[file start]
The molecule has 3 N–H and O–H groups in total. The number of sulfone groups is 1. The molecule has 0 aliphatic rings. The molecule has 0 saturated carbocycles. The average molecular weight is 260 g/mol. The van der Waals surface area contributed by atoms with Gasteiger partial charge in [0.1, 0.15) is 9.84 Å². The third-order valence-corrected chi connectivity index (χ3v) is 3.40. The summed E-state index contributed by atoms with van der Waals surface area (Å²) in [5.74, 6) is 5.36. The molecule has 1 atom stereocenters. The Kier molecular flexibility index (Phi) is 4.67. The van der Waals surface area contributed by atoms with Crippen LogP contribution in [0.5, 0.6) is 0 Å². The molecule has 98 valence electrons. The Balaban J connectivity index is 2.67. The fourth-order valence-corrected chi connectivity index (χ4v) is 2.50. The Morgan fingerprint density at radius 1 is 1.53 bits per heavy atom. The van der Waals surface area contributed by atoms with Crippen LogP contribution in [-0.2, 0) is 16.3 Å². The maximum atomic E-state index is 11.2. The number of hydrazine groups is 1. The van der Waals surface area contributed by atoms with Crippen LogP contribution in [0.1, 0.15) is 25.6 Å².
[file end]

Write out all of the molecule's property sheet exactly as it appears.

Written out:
The molecule has 3 N–H and O–H groups in total. The number of sulfone groups is 1. The molecule has 0 aliphatic rings. The molecule has 0 saturated carbocycles. The average molecular weight is 260 g/mol. The van der Waals surface area contributed by atoms with Gasteiger partial charge in [0.1, 0.15) is 9.84 Å². The third-order valence-corrected chi connectivity index (χ3v) is 3.40. The summed E-state index contributed by atoms with van der Waals surface area (Å²) in [5.74, 6) is 5.36. The molecule has 1 atom stereocenters. The Kier molecular flexibility index (Phi) is 4.67. The van der Waals surface area contributed by atoms with Crippen LogP contribution in [0.5, 0.6) is 0 Å². The molecule has 98 valence electrons. The Balaban J connectivity index is 2.67. The fourth-order valence-corrected chi connectivity index (χ4v) is 2.50. The Morgan fingerprint density at radius 1 is 1.53 bits per heavy atom. The van der Waals surface area contributed by atoms with Crippen LogP contribution in [-0.2, 0) is 16.3 Å². The maximum atomic E-state index is 11.2. The number of hydrazine groups is 1. The van der Waals surface area contributed by atoms with Crippen LogP contribution in [0.1, 0.15) is 25.6 Å².